Homemade pie crust just stumps me. With plenty of practice, patience and loads of flour, shortening or butter and ice water I know I’ll figure it out. But for now, when the fruit at the market or farm stand is begging to be brought home, I rely on desserts that do not have a roll out, transfer to a pie plate component. Think cobblers, crostadas (free form crust) and tarts. Yes, tarts! With a tart, you just dump your crumbly dough in the pan and press it into place- no rolling or transferring required. And tarts are gorgeous. Pans with a removable bottom allow you to see their beautifully formed golden sides. You’ll look like a pastry pro!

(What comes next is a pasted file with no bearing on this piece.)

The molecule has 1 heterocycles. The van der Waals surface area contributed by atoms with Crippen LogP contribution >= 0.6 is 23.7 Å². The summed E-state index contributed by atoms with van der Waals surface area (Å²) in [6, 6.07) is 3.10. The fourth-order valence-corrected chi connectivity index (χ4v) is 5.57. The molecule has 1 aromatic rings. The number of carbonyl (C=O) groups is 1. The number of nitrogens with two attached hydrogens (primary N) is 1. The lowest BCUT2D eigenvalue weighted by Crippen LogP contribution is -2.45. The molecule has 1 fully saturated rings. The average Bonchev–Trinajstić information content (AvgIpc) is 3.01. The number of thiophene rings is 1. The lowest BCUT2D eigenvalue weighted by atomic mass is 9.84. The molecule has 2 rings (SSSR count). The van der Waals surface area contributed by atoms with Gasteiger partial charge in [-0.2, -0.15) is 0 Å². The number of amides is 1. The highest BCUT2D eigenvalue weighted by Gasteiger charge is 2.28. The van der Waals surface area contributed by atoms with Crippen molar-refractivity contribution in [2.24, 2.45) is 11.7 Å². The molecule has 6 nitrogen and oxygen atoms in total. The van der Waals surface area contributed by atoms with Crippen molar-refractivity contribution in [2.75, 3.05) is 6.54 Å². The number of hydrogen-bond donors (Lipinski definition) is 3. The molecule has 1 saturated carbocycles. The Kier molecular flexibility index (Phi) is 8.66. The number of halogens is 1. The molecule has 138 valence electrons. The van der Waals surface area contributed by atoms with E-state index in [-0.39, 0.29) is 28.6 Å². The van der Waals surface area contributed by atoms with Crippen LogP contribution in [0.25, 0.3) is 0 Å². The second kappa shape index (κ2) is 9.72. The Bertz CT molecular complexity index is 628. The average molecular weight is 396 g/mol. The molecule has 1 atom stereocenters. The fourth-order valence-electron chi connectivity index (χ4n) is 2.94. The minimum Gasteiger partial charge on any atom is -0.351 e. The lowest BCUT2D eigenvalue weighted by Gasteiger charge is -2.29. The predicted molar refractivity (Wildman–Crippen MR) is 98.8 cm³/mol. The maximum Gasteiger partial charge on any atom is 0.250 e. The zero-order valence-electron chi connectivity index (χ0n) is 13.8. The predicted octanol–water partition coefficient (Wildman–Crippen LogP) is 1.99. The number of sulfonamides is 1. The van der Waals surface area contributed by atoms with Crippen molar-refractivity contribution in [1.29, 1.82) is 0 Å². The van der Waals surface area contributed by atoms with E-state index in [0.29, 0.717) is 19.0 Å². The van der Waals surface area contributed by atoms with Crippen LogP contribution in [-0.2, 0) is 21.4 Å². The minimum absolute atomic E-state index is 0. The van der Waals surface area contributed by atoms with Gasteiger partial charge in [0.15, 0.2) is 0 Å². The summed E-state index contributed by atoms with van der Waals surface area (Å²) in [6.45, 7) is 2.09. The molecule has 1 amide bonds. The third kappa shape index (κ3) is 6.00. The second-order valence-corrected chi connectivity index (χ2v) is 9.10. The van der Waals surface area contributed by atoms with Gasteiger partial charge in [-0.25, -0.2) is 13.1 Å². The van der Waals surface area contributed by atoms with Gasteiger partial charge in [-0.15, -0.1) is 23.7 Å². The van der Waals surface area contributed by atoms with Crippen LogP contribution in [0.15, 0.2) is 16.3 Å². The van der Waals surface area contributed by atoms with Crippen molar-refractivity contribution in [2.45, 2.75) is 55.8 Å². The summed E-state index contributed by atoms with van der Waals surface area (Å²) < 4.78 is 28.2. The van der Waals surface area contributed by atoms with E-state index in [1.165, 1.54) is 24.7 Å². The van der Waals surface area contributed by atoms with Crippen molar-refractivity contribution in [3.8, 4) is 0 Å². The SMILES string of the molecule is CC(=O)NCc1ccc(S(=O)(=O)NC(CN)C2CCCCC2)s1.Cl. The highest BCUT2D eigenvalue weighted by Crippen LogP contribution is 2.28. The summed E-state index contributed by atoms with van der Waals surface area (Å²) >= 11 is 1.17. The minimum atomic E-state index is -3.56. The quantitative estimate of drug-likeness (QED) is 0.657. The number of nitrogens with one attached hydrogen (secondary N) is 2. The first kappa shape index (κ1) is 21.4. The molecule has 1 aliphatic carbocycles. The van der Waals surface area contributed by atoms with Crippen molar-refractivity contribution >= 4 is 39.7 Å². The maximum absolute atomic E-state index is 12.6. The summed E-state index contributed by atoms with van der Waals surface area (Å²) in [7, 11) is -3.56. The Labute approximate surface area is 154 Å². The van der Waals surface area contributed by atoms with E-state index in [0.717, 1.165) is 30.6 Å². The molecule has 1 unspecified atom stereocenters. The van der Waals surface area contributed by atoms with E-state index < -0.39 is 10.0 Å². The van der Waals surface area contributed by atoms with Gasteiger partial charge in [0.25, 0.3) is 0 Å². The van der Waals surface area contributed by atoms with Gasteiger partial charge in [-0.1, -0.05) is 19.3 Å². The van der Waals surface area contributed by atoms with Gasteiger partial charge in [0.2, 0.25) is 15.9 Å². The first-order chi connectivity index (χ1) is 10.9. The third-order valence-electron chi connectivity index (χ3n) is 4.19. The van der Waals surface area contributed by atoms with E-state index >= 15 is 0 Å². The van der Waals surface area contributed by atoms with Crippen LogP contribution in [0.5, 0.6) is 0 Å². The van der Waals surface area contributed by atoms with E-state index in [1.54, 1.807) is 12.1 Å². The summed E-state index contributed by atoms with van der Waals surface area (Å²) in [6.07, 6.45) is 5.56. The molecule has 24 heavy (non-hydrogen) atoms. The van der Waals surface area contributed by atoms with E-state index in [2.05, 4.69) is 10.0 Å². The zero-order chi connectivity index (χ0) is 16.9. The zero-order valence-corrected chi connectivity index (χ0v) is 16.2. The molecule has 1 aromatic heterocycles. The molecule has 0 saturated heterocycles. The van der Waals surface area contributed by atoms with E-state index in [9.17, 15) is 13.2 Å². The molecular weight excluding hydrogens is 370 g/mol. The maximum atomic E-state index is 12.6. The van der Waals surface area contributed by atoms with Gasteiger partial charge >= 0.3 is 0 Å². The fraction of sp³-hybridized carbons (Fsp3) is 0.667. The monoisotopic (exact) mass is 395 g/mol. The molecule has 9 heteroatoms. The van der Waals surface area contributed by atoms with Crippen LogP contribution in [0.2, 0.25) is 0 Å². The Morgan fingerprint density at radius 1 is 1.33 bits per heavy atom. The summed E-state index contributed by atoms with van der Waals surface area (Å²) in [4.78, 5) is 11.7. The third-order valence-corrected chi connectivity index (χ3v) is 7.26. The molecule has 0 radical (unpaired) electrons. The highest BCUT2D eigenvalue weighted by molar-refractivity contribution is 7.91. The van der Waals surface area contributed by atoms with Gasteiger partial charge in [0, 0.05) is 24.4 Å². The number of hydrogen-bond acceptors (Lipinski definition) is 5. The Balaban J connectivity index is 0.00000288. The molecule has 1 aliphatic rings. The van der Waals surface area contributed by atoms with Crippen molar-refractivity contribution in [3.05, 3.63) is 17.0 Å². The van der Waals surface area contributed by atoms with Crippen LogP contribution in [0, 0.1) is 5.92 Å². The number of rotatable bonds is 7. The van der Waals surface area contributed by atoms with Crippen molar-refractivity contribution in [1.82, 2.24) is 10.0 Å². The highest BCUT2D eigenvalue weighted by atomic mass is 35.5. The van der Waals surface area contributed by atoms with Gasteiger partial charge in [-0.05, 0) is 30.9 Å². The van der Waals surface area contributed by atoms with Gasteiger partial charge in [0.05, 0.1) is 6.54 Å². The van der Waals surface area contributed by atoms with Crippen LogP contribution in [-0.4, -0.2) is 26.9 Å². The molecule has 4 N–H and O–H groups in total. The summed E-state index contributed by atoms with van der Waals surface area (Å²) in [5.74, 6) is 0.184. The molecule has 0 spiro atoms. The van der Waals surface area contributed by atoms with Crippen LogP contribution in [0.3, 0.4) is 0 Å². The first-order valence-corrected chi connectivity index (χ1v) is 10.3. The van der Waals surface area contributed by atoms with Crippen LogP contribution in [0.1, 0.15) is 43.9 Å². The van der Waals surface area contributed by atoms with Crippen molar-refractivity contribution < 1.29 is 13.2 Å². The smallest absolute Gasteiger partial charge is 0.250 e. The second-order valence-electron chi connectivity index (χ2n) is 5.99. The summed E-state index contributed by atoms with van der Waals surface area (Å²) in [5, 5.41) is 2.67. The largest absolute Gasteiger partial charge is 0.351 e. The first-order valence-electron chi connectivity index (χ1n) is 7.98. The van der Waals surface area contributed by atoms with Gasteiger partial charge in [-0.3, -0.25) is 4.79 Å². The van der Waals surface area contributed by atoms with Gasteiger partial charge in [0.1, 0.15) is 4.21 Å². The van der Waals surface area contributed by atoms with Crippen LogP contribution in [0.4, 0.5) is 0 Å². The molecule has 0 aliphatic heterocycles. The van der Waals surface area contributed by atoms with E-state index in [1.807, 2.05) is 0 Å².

This particular tart recipe also has the benefit of a no bake filling, a quick whisk of mascarpone cheese, powdered sugar, lemon juice, zest, vanilla and salt. Topping the tart are perfectly juicy strawberries, the result of a short and sweet mingle with granulated sugar. The tart is absolutely delicious left at that. However, a drizzle of balsamic glaze that has been enhanced with a bit of strawberry juice (product of the previously mentioned mingle) really pushes this dessert over the top.  If your eaters are slightly skeptical of mixing balsamic vinegar with their sweets, serve it in a pretty pitcher on the side. Encourage a try, just a drop or two. I promise they will be converted.


Strawberry Mascarpone Tart with Balsamic Glaze

*adapted from Gourmet
April 2009IMG_5169

For Tart Shell:

1 ¼ cups all-purpose flour
3 Tbsp granulated sugar